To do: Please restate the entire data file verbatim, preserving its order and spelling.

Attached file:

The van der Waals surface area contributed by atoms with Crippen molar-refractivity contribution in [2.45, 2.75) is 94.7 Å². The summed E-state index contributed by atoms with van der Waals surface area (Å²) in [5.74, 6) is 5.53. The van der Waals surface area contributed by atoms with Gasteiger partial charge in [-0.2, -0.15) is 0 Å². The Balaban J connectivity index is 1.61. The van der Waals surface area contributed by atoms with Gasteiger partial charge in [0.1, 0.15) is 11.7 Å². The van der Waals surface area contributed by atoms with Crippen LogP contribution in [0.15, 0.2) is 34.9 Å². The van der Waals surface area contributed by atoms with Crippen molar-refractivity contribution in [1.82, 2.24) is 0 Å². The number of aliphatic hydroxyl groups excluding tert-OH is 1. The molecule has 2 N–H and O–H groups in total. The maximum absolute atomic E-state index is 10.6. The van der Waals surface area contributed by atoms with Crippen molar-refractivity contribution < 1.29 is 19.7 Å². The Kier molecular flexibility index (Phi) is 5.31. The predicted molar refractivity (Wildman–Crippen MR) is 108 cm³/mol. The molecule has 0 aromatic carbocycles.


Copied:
The van der Waals surface area contributed by atoms with Crippen molar-refractivity contribution in [2.45, 2.75) is 94.7 Å². The summed E-state index contributed by atoms with van der Waals surface area (Å²) in [5.74, 6) is 5.53. The van der Waals surface area contributed by atoms with Gasteiger partial charge in [-0.2, -0.15) is 0 Å². The Balaban J connectivity index is 1.61. The van der Waals surface area contributed by atoms with Gasteiger partial charge in [0.1, 0.15) is 11.7 Å². The van der Waals surface area contributed by atoms with Crippen LogP contribution in [0.15, 0.2) is 34.9 Å². The van der Waals surface area contributed by atoms with Crippen molar-refractivity contribution in [1.82, 2.24) is 0 Å². The number of aliphatic hydroxyl groups excluding tert-OH is 1. The molecule has 2 N–H and O–H groups in total. The maximum absolute atomic E-state index is 10.6. The van der Waals surface area contributed by atoms with Crippen molar-refractivity contribution < 1.29 is 19.7 Å². The Kier molecular flexibility index (Phi) is 5.31. The predicted molar refractivity (Wildman–Crippen MR) is 108 cm³/mol. The molecule has 0 aromatic carbocycles.